We consider the ability to predict where your shot will go and its ramifications.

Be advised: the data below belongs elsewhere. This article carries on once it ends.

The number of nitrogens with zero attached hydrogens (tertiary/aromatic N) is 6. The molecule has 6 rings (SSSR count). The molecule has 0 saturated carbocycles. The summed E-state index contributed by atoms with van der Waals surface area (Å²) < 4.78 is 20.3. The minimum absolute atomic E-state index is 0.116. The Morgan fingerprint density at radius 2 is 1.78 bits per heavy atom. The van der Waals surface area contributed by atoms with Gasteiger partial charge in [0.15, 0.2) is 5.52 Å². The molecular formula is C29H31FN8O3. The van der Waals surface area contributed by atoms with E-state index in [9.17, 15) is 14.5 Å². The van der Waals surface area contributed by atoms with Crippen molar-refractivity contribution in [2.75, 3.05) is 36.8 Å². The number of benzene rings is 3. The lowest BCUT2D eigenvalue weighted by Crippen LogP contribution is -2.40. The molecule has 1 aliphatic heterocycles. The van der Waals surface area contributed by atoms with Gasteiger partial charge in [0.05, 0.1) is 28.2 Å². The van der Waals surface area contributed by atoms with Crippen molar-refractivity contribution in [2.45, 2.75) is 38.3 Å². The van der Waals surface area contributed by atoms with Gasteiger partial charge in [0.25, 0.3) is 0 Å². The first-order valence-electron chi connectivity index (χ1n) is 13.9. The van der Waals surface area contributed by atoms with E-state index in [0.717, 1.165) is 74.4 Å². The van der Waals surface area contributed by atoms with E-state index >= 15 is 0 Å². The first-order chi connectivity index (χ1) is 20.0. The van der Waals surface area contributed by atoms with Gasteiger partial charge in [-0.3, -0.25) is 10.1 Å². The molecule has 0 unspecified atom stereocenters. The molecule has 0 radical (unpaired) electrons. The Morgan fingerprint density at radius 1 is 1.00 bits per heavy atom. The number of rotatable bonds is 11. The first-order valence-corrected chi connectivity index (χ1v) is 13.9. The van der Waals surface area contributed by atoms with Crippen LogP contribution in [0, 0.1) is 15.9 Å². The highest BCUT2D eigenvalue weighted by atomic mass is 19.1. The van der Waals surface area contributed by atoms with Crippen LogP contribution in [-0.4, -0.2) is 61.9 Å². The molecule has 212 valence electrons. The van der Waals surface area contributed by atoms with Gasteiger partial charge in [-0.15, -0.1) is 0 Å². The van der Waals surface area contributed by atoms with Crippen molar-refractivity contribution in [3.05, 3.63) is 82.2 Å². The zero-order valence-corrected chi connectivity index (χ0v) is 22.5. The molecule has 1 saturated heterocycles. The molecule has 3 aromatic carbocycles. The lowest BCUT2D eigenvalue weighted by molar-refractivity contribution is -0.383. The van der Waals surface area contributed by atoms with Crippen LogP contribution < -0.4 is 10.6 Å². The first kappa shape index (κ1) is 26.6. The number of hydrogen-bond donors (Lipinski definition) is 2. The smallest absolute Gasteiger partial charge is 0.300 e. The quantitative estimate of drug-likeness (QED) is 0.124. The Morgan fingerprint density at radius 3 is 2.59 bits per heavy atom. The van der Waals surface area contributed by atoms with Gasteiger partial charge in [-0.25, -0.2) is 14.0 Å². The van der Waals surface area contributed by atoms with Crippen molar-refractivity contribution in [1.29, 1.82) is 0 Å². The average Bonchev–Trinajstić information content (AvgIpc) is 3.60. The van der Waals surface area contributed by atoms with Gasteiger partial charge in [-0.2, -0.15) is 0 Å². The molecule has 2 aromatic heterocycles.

The only sound we hear as we make our way stealthily towards our stand is that of acorns tumbling through the autumn foliage and falling onto the surrounding ground. The air is cool, the wind merely a gentle draft, as we move slowly among the oaks, beech trees, limes and ash. I’m out with my guide and tracker, Arpi, for a third day in the Hungarian forest. So far, things have been quiet; our only sightings have been groups of mouflon, the occasional red deer hind and a stag that sported a fine set of budding horns but was too young to hunt. I can’t fail to notice my tracker’s growing unease over the fact that we haven’t yet found a suitable stag for me. No doubt he’s asking himself, ‘When will our luck change?’